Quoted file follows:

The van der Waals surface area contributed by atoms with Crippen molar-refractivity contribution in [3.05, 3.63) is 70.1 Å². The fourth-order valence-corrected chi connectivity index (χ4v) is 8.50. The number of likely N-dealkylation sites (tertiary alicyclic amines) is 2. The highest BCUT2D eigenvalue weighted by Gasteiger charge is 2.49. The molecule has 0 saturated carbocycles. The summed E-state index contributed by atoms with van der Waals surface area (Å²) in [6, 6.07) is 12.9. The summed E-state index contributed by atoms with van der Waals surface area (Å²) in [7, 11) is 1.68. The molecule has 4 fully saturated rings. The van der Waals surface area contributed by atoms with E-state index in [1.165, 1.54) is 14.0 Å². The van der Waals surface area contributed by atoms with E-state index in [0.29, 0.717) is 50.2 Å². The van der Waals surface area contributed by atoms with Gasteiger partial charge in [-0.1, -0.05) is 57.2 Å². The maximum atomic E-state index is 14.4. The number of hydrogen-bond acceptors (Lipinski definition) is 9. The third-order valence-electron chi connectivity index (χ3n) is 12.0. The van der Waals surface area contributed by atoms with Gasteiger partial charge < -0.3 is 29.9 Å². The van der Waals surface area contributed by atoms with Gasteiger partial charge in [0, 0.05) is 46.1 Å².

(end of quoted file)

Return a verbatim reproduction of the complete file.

The van der Waals surface area contributed by atoms with Crippen molar-refractivity contribution in [3.05, 3.63) is 70.1 Å². The fourth-order valence-corrected chi connectivity index (χ4v) is 8.50. The number of likely N-dealkylation sites (tertiary alicyclic amines) is 2. The highest BCUT2D eigenvalue weighted by Gasteiger charge is 2.49. The molecule has 0 saturated carbocycles. The summed E-state index contributed by atoms with van der Waals surface area (Å²) in [6, 6.07) is 12.9. The summed E-state index contributed by atoms with van der Waals surface area (Å²) in [7, 11) is 1.68. The molecule has 4 fully saturated rings. The van der Waals surface area contributed by atoms with E-state index in [1.165, 1.54) is 14.0 Å². The van der Waals surface area contributed by atoms with E-state index in [0.29, 0.717) is 50.2 Å². The van der Waals surface area contributed by atoms with Gasteiger partial charge in [-0.1, -0.05) is 57.2 Å². The maximum atomic E-state index is 14.4. The number of hydrogen-bond acceptors (Lipinski definition) is 9. The third-order valence-electron chi connectivity index (χ3n) is 12.0. The van der Waals surface area contributed by atoms with Gasteiger partial charge < -0.3 is 29.9 Å². The van der Waals surface area contributed by atoms with Gasteiger partial charge in [0, 0.05) is 46.1 Å².